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    1. #1

      Join Date
      Jan 2006
      Mathaland (Zion)!
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      Oprah Vs. Hip-Hop

      0 Not allowed! Not allowed!
      It really is hard out there for a pimp.

      That is, if by "pimp," they mean hip-hop star, and by "there," they mean Harpo studios.

      Ice Cube is the latest rapper to step up the offensive against unlikely beef recipient Oprah Winfrey, crying foul over the talk show hostess' alleged refusal to book hip-hop acts on her influential chatfest.

      The Are We There Yet? star followed in the footsteps of fellow rappers turned critics Ludacris and 50 Cent, telling FHM magazine that Stedman's better half has unfairly kept the arbiters of thug life off her airwaves.

      "I've been involved in three projects pitched to her, but I've never been asked to participate," the 36-year-old told the magazine in its July issue. "For Barbershop she had Cedric the Entertainer and Eve on, but I wasn't invited. Maybe she's got a problem with hip-hop.

      "She's had damn rapists, child molesters and lying authors on her show. And if I'm not a rags-to-riches story for her, who is?"

      Ice Cube's public denouncement of Winfrey—or at least her booking agents—is just the latest lashing out directed at the daytime queen.

      In an interview with the AP last month, 50 Cent voiced complaints that the Tony-bound 52-year-old took issue with rappers and thus rarely invited them on her show.

      "I think she caters to older white women," the "In Da Club" rapper said. "Oprah's audience is my audience's parents. So, I could care less about Oprah or her show."

      Of course, that could be because disagreeing with the queen of suburban housewives only ups Fiddy's street cred.

      "I'm actually better off having friction with her," he told the AP.

      If that's the case, he was likely less than pleased to receive a recent endorsement from Winfrey, who made a surprise appearance on New York hip-hop radio station earlier this month to talk to DJ Ed Lover about her reported lack of support for rap acts.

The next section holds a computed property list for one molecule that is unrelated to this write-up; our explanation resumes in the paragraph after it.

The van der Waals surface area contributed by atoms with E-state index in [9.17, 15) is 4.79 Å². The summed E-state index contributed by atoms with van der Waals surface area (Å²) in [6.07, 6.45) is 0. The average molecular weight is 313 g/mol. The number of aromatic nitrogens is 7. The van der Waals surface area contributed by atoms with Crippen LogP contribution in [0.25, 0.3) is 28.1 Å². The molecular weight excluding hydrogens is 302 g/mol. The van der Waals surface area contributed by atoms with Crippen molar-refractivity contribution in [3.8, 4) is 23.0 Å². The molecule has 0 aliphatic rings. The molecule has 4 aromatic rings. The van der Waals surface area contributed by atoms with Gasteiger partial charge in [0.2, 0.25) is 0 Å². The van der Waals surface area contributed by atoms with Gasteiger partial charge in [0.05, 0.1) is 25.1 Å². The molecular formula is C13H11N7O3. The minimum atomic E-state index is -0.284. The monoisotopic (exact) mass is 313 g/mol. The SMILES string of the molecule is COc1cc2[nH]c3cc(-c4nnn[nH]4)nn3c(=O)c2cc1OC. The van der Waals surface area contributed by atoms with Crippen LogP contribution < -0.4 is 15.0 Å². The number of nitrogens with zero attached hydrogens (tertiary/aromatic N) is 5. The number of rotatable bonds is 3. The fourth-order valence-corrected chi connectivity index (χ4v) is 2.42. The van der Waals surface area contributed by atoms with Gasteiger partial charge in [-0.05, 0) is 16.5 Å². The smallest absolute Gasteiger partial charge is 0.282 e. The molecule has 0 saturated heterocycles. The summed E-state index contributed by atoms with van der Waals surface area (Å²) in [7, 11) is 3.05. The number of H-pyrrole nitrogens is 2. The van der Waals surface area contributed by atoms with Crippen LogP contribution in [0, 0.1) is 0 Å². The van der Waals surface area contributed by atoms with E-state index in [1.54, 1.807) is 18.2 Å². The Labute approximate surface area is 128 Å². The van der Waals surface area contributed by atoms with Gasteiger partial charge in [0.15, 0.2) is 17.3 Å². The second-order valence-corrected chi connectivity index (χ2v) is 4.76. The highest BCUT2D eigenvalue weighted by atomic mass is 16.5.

"I listen to some hip-hop," the media queen said. "You know, I've been accused of not liking hip-hop, and that's just not true. I got a little 50 on my iPod. I really do. Love 'In Da Club'...Love that, and you know, love Jay-Z, love Kanye, love Mary J."

      Reports of a biased brouhaha first picked up steam in April, when Ludacris, born Chris Bridges, spoke out to GQ magazine about his treatment on the show last fall, when he was promoting the Oscar-winning Crash.

      "She edited out a lot of my comments while keeping her own in," he told the lad's mag. "Of course, it's her show, but we were doing a show on racial discrimination, and she gave me a hard time as a rapper when I came on there as an actor.

      "I don't see why people like Chris Rock and Dave Chappelle, who I am huge fans of, it's OK for them to go on Oprah. They speak the same language as I do, but they do it through comedy, so I guess that's acceptable."

    2. #2

      Join Date
      Sep 2005
      Cairo, Egypt
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      They Don't "Get It"

      0 Not allowed! Not allowed!

      First, THAT'S HER SHOW! Perhaps second, what "right" do any of them have to insist that Oprah co-sign their mis-guided lyrics of self and Afrikan Womban hating?

      They have no 'entitlement' claim to appear on Oprah. Or is this some type of desire for cultural "legitimacy" that they think can come from being "annointed" by an appearance on Oprah.

      Regardless of who Oprah's demographic is, they are not likey the representative audience for Hip-hop acts.

      As an Afrikan womban, I can totally "see" how Oprah would not even be trying to promote what passes for music to many so-called Hip-Hop artists.

      Their lashing-out at Oprah is just more evidence of their confusion. The danger is that they have a platform to spread it. At least Oprah has the good sense (for whatever reason) to not join their circus.

      "Humpty Dumpty was PUSHED"

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